For all of 2012, The Post Co. earned $131.2 million, or $17.39 a share, up 13 percent from $116.2 million, or $14.70 a share, in 2011.
Results at the company’s four main subsidiaries were mixed. The Kaplan education unit and the newspaper division continued to struggle; revenue at each dropped about 6 percent, and operating income fell sharply. But revenue and profits at The Post Co.’s regional TV broadcast stations surged thanks to a flood of political advertising. The company’s cable subsidiary also reported solid earnings.
Advertising and circulation trends at the company’s news division remained on a downward course, though, as a result of cost cutting. The division earned $2.6 million in the fourth quarter, down from $6.8 million in the fourth quarter of 2011. Cost cutting is expected to continue; in the past week, two media Web sites have reported cutbacks on the paper’s business and mobile-technology areas.
Print advertising at The Washington Post slid 12 percent in the fourth quarter, to $67.5 million. A 5 percent increase in ad revenue, to $33.1 million, from the company’s online operations — primarily washingtonpost.com and Slate — made up about half the print ad decline in the fourth quarter.
Daily circulation at The Washington Post declined 8.6 percent, to an average of 471,800 for all of 2012, and Sunday circulation dropped 6.2 percent, to an average of 687,200.
One benefit of the paper’s woes: lower newsprint costs. Those expenses were down 10 percent in 2012 and in the fourth quarter. The company also announced that it had sold its 49 percent interest in troubled Bowater Mersey Paper Co., a forestry and paper mill business based in Nova Scotia, for a nominal amount. No gain or loss was recorded; the investment had already been written down to zero.
The company said accounting charges for pension plans depressed the newspaper’s earnings, even though the company has made no cash contributions to the overfunded plans for many years. For all of 2012, the newspaper lost $53.7 million, compared with $21.2 million in 2011. But the non-cash pension charges amounted to $42.4 million in 2012 and $25.3 million in 2011.
The company’s big Kaplan education division, which accounted for 55 percent of The Post Co.’s revenue in 2012, continued to struggle, as well. Revenue fell 6 percent in the fourth quarter compared with the previous year and fell 9 percent for the year.
Restructuring costs and goodwill charges weighed heavily on Kaplan’s operating income as it continued to close campuses and reduce its online program’s workforce. The company took $111.6 million of charges in the fourth quarter for the impairment of goodwill and other assets at Kaplan Test Prep, as well as $35.9 million in restructuring charges as it closes facilities, mostly at Kaplan Higher Education. Overall, the entire Kaplan division lost $111.9 million in the fourth quarter.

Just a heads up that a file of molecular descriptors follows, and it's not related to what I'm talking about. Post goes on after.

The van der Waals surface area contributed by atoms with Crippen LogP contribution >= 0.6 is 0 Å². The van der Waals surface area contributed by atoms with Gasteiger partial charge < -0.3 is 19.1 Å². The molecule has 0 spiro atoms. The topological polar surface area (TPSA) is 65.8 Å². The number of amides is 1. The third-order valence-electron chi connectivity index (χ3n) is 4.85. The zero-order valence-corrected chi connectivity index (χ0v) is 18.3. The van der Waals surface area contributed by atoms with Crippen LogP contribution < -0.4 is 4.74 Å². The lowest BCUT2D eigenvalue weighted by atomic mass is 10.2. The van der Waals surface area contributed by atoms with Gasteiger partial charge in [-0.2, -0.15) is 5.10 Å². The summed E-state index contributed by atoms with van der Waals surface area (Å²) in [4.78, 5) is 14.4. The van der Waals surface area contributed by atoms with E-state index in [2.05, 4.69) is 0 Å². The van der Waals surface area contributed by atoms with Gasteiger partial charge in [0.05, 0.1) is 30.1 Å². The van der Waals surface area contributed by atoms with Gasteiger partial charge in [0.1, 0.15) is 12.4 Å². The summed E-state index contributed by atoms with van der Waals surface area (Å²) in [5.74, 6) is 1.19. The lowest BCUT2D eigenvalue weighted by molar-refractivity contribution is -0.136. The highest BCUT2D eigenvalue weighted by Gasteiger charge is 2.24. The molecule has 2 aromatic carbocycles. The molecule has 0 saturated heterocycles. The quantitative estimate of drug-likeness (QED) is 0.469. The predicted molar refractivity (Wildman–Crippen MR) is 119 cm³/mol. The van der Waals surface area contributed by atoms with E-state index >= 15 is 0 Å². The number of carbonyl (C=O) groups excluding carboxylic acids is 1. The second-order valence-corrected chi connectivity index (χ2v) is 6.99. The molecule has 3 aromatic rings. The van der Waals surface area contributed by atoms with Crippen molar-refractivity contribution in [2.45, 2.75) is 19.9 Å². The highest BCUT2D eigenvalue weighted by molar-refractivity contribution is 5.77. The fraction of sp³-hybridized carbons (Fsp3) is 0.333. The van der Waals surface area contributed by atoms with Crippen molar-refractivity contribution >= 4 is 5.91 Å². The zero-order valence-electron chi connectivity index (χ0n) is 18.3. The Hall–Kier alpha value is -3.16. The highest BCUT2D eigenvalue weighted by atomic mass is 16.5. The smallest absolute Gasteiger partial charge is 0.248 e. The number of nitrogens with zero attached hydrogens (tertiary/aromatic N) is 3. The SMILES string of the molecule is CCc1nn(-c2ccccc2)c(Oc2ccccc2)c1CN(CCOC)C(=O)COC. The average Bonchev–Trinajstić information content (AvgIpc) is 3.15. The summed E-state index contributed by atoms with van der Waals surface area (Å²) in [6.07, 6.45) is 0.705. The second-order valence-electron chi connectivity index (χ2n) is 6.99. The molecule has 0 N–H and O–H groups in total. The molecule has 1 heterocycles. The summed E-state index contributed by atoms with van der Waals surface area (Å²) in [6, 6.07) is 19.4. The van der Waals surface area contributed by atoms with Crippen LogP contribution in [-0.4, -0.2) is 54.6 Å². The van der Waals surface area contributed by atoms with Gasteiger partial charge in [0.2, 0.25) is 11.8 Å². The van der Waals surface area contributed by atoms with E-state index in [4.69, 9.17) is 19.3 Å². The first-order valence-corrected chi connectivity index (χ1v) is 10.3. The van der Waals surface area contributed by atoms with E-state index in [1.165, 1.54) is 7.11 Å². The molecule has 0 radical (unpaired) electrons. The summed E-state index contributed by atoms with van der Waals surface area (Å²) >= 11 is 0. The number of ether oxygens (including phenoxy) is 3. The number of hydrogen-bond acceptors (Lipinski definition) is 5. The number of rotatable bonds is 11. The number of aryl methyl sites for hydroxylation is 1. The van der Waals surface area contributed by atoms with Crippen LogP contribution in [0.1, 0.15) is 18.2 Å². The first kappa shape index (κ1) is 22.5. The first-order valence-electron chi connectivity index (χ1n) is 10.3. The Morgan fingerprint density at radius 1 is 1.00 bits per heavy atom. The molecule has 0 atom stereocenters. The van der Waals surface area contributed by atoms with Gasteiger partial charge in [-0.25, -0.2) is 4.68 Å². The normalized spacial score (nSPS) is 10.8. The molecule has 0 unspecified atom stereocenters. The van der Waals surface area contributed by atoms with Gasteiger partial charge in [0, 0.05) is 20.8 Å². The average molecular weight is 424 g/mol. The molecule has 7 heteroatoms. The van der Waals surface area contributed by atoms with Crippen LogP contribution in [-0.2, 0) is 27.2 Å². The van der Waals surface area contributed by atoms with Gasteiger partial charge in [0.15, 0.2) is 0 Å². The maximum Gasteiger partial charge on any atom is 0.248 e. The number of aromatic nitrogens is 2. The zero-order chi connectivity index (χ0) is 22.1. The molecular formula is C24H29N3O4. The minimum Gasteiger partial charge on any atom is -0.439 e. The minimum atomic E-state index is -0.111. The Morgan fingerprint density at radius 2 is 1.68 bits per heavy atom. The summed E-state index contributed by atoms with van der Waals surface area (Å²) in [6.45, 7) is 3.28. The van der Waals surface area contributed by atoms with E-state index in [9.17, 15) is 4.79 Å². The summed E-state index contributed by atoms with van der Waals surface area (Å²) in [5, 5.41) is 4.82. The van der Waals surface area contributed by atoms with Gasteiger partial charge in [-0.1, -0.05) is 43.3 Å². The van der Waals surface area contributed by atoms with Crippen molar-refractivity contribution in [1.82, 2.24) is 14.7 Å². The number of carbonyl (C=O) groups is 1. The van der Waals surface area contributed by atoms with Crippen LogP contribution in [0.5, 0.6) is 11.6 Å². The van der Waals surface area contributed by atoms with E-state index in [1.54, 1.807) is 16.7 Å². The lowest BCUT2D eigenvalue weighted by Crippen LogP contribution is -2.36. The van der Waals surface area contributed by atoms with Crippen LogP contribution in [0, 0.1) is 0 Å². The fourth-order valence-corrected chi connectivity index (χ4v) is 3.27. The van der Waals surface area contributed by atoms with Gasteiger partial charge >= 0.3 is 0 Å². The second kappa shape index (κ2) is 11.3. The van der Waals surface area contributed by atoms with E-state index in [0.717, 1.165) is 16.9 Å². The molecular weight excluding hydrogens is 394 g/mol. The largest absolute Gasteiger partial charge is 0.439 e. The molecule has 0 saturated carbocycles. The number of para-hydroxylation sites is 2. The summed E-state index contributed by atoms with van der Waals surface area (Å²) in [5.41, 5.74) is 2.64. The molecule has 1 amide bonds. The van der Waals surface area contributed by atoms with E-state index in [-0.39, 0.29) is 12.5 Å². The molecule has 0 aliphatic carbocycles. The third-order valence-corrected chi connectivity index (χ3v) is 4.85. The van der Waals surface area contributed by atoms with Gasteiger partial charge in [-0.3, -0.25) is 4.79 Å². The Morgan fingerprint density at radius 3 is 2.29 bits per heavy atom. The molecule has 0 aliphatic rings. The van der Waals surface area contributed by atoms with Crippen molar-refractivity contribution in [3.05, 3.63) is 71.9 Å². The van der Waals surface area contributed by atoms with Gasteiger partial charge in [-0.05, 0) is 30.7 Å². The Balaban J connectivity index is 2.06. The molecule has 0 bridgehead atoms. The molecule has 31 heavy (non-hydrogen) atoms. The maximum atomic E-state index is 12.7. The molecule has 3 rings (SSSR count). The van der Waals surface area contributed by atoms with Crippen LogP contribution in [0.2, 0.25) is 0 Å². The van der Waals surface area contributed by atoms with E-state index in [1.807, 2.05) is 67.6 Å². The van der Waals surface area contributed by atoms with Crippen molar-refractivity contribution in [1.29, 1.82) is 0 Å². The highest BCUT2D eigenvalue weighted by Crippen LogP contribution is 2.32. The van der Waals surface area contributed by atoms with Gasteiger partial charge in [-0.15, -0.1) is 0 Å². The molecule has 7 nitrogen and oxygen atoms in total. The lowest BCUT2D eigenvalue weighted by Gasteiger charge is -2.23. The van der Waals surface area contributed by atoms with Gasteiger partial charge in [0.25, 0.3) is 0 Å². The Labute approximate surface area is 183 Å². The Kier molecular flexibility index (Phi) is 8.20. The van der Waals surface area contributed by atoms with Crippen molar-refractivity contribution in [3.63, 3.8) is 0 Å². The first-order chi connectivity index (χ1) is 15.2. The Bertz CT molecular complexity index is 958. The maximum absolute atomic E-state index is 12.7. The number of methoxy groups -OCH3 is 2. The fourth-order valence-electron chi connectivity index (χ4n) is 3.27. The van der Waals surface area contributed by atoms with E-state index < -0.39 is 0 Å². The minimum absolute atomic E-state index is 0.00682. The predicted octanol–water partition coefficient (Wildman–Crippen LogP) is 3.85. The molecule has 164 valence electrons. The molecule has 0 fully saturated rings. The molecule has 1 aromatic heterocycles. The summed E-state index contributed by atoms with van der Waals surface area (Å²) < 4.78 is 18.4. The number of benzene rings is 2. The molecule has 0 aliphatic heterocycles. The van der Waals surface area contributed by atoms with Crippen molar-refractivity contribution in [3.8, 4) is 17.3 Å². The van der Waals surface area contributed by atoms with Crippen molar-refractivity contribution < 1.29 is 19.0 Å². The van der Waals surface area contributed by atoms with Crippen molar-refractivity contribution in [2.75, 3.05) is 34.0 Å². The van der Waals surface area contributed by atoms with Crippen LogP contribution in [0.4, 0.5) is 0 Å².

Even without those charges, the once-high-flying division — which had operating income of $359.6 million in 2010 — earned a more modest $65.5 million in all of 2012, down 55 percent from the year before. And the company said it expects to incur about $25 million in additional restructuring costs in 2013.
The Kaplan Higher Education unit faces growing competition as well as pressure from federal Education Department requirements. New student enrollments at Kaplan University and Kaplan Higher Education campuses were down 1 percent in 2012, and the total number of students at the two programs was down 12 percent at the end of 2012, compared with the end of 2011.
Kaplan Test Prep trimmed its losses and produced a positive cash flow in 2012. Its enrollments grew 5 percent in the fourth quarter compared with the last three months of 2011 and 11 percent for the year. But it, too, faces competitive pricing pressures as more test preparation moves online, and the rate of growth slowed in the fourth quarter.
Kaplan International reported strong results in Singapore, offset in large part by troubles in Australia.
The bright spots for the company continued to be cable and broadcast television. TV broadcasting revenue jumped 32 percent in the fourth quarter and 25 percent for the year. Operating income vaulted 54 percent to $62.8 million in the fourth quarter and 64 percent to $191.6 million for all of 2012.
The television stations continued to benefit from political advertising.
Cable television remained steady, with revenue edging up 6 percent in the fourth quarter and 4 percent of the year. The division, facing competitive markets, still eked out $43.4 million in operating income, up about 4 percent, in the fourth quarter of 2012. For the year, operating income fell 1 percent to $154.6 million.
The company slowed its share buyback program, spending about $5.7 million buying its own stock in the fourth quarter. It finished 2012 with 7.4 million shares outstanding. The average shares outstanding dropped 6 percent because of company purchases.
The company also said it had an $18 million write-down of a marketable equity security. The Post Co. did not say which company, but a filing with the Securities and Exchange Commission in November said The Post Co. had a $14 million unrealized loss in Strayer Education, a publicly traded company.